Sunday, May 6, 2012

The Interesting Potato

I found these potato recipes in a vintage cookbook for children and thought you would enjoy them.
The Interesting Potato

Every girl should know how to cook potatoes properly; yet really there is scarcely any other one vegetable that can be prepared in so many ways and still is often so poorly cooked as to be practically unfit to eat. It would seem an easy thing to make a light, appetizing dish of mashed potatoes—and what is more inviting?—but how often are they served wet and soggy! To understand the right way to cook and serve potatoes is as much an art as to make a salad or bake a cake.


Plain boiled potatoes, with the skin on, are delicious when cooked as they should be. The requisite number should be selected, perfect in form and uniform in size, and scrubbed with the vegetable brush, but the skins not broken. If they are old they will be better for soaking half an hour in cold water. A half hour before dinner-time, if they are of medium size, they should be[46] covered with boiling salted water and placed on the stove, where they will boil gently, not hard, until the skins begin to crack open. Test with a fork, and as soon as they are tender, drain off all the water and set on the back of the stove to steam dry. Serve in a hot, open vegetable dish; and if there is company or you are very particular, remove the skins (without breaking the potatoes) just before sending to the table. In case there is to be fish or a meat dish without gravy, serve the potatoes with the white sauce our little cook was taught to make in one of her first lessons.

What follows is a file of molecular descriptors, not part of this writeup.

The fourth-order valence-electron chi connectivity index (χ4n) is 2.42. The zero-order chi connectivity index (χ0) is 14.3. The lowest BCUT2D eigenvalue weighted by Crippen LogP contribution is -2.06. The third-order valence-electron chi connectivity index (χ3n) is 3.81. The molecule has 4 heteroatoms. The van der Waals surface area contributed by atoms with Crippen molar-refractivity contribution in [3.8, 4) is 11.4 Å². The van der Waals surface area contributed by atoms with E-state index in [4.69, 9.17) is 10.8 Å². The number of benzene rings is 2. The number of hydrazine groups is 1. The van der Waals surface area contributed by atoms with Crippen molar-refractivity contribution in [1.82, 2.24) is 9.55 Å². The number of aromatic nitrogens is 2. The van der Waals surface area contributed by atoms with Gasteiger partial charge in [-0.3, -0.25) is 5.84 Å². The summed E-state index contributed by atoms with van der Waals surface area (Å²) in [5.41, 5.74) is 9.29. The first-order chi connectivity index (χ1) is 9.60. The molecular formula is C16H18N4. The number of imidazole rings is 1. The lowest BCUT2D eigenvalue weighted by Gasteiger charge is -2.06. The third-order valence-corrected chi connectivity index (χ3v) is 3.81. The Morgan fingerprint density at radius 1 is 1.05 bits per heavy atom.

For mashed potatoes the mother should tell the child to pick out the imperfect ones, or those too large to bake, to be peeled and cut up. Have her put them on in boiling salted water half an hour before dinner-time, cook until perfectly tender, then drain and let steam dry. After standing a few moments (in a hot place), have her mash them thoroughly, first with an old-fashioned wooden masher until all the lumps are removed, and then with a wire one. To each cupful of potato add a teaspoonful of butter and a tablespoonful of hot milk. They should be beaten up[47] creamy with the wire beater, then turned out into a hot covered dish, with a lump of butter in the center and a sprinkling of pepper over the top, and served at once.

If dinner is delayed, however, and there is danger of their getting cold, have her put them in a baking-dish or tin, smooth them nicely over the top and set where they will keep warm. Then when needed, if she will grate a little cheese over the top and put in the oven for a few minutes to brown, she will find that they are even nicer than when first made. The mashed potatoes left from dinner can be worked up with a little cream and molded into small round cakes, to be fried brown next morning.


Often in buying potatoes one finds a quantity of little ones usually considered "too small to be bothered with." They seem hardly worth peeling, but if scrubbed clean and boiled as directed the skins can be removed quickly when they are tender. Then if a white sauce is made, these little potato balls can be dropped in and served garnished with finely chopped parsley on top. This is a favorite way of preparing new potatoes and most appetizing.[48]